The Tube: Going Underground - Netflix
Going behind the scenes on the London transport network.
Status: To Be Determined
Runtime: 60 minutes
The Tube: Going Underground - London Underground - Netflix
The London Underground (also known simply as the Underground, or by its nickname the Tube) is a public rapid transit system serving London and some parts of the adjacent counties of Buckinghamshire, Essex and Hertfordshire in the United Kingdom. The Underground has its origins in the Metropolitan Railway, the world's first underground railway. Opened in 1863, it is now part of the Circle, Hammersmith & City and Metropolitan lines; the first line to operate underground electric traction trains, the City & South London Railway in 1890, is now part of the Northern line. The network has expanded to 11 lines, and in 2016–17 carried 1.379 billion passengers, making it the world's 11th busiest metro system. The 11 lines collectively handle approximately 4.8 million passengers a day. The system's first tunnels were built just below the surface, using the cut-and-cover method; later, smaller, roughly circular tunnels—which gave rise to its nickname, the Tube—were dug through at a deeper level. The system has 270 stations and 250 miles (400 km) of track. Despite its name, only 45% of the system is actually underground in tunnels, with much of the network in the outer environs of London being on the surface. In addition, the Underground does not cover most southern parts of Greater London, with less than 10% of the stations located south of the River Thames. The early tube lines, originally owned by several private companies, were brought together under the “UndergrounD” brand in the early 20th century and eventually merged along with the sub-surface lines and bus services in 1933 to form London Transport under the control of the London Passenger Transport Board (LPTB). The current operator, London Underground Limited (LUL), is a wholly owned subsidiary of Transport for London (TfL), the statutory corporation responsible for the transport network in Greater London. As of 2015, 92% of operational expenditure is covered by passenger fares. The Travelcard ticket was introduced in 1983 and Oyster, a contactless ticketing system, in 2003. Contactless card payments were introduced in 2014, the first public transport system in the world to do so. The LPTB was a prominent patron of art and design, commissioning many new station buildings, posters and public artworks in a modernist style. The schematic Tube map, designed by Harry Beck in 1931, was voted a national design icon in 2006 and now includes other TfL transport systems such as the Docklands Light Railway, London Overground, Crossrail (which is officially called Elizabeth Line) and Tramlink. Other famous London Underground branding includes the roundel and Johnston typeface, created by Edward Johnston in 1916.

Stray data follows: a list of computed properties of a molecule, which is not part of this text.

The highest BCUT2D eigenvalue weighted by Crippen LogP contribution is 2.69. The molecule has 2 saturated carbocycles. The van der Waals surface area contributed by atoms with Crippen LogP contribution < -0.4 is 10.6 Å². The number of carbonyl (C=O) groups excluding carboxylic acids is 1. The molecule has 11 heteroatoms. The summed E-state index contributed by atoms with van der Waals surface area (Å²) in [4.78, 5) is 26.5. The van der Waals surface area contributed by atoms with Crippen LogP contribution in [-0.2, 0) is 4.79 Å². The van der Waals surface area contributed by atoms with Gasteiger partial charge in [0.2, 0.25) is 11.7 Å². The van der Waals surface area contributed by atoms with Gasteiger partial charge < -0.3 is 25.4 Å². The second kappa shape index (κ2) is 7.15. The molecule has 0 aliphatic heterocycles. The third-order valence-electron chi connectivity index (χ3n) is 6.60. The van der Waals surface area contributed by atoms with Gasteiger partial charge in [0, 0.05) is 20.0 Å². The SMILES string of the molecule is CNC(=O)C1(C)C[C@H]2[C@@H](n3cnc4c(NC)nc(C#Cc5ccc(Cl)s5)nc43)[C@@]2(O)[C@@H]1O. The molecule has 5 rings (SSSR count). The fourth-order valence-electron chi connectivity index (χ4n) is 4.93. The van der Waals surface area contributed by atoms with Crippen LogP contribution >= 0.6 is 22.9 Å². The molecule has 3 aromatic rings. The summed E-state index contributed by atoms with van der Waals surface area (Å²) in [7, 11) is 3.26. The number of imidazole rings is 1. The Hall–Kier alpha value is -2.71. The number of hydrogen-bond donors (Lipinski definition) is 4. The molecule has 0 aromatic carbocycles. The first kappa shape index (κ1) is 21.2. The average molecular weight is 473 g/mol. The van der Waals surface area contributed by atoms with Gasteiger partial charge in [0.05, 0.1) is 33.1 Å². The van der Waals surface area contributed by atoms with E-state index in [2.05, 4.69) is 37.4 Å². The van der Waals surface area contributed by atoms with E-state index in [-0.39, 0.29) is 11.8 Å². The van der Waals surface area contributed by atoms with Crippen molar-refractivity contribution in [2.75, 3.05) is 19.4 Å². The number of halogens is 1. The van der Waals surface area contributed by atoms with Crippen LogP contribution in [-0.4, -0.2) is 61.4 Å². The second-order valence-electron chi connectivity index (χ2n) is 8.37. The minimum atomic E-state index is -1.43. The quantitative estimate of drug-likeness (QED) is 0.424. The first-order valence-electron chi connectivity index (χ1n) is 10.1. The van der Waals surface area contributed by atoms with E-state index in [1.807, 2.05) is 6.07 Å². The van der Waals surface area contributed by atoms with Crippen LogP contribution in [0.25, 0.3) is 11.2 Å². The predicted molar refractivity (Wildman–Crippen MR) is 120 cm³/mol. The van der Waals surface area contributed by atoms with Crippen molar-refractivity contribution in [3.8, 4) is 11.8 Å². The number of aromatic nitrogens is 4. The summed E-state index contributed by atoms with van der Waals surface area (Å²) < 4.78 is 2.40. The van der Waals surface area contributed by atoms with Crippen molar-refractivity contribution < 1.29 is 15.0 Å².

The Tube: Going Underground - Bakerloo line extension to the south - Netflix
In 1931 the extension of the Bakerloo line from Elephant & Castle to Camberwell was approved, with stations at Albany Road and an interchange at Denmark Hill. However, with post-war austerity, the plan was abandoned. In 2006 Ken Livingstone, the then Mayor of London, announced that within twenty years Camberwell would have a tube station. Transport for London has indicated that extensions, possibly to Camberwell, could play a part in the future transport strategy for South London over the coming years. However, no such planning of an extension has been revealed. There have also been many other proposals to extend the line to Streatham, Lewisham, and even beyond Lewisham, taking over the suburban Hayes line via Catford Bridge to relieve some capacity on the suburban rail network.
The Tube: Going Underground - References - Netflix